suggested it to other persons.
In every case the idea has been well received; and the more I have thought of it and talked about it, the more I have been persuaded, that it is a plan easy to be reduced to practice, and one that would be followed by valuable results.
I wish, therefore, that you would consider it, and see what objections there are to it. I have no purpose to do anything more about it myself than to write you this letter, and continue to speak of it, as I have done heretofore, to persons who, like yourself, are interested in such matters.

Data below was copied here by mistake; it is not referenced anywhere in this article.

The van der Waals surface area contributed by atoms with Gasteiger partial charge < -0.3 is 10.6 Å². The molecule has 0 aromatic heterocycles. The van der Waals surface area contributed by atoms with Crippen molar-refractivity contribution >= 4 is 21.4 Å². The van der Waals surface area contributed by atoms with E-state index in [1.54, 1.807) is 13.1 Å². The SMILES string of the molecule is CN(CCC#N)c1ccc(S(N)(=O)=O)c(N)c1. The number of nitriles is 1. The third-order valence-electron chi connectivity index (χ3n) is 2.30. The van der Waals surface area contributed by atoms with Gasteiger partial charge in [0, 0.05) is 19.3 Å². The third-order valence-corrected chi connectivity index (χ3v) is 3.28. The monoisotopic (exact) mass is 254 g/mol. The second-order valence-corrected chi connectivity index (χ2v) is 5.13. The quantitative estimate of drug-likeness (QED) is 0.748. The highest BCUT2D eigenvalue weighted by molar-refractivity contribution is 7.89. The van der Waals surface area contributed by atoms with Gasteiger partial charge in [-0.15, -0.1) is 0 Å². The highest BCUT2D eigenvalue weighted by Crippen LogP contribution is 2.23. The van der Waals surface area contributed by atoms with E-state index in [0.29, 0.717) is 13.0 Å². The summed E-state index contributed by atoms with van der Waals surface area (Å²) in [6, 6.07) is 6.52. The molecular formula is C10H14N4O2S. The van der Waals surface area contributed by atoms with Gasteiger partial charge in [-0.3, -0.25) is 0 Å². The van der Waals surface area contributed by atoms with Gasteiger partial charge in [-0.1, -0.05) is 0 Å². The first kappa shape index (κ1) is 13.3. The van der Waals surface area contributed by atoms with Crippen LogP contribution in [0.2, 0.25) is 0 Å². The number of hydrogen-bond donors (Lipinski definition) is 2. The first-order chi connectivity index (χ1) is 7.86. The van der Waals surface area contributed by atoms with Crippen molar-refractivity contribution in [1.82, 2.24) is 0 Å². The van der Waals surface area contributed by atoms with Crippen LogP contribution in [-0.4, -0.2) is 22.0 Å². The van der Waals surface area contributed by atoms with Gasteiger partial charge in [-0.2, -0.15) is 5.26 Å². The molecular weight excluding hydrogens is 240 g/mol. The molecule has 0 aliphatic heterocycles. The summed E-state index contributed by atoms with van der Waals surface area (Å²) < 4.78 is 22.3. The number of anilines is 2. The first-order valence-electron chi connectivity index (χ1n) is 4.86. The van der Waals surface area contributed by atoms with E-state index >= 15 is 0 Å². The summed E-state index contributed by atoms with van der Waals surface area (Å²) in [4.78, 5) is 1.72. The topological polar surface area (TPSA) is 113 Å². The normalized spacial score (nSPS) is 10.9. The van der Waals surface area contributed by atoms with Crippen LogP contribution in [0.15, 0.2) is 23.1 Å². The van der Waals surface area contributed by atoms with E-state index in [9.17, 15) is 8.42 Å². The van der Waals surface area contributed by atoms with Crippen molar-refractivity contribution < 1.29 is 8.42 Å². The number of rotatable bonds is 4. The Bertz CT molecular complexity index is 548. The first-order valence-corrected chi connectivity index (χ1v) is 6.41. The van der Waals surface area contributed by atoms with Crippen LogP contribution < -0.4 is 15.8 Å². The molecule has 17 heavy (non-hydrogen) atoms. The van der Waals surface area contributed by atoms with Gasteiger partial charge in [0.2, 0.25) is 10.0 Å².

But I should be well pleased to know how it strikes you.
To this letter Mr. Everett
replied as follows:—
The difference of opinion, here made evident, as to the possibility or safety of allowing books to circulate freely, was not removed by many subsequent conversations, nor were the hopes of either of the gentlemen, with regard to the establishment of a great library, raised even when, in the early part of 1852, the mayor, Mr. Seaver
, recommended that steps be taken for such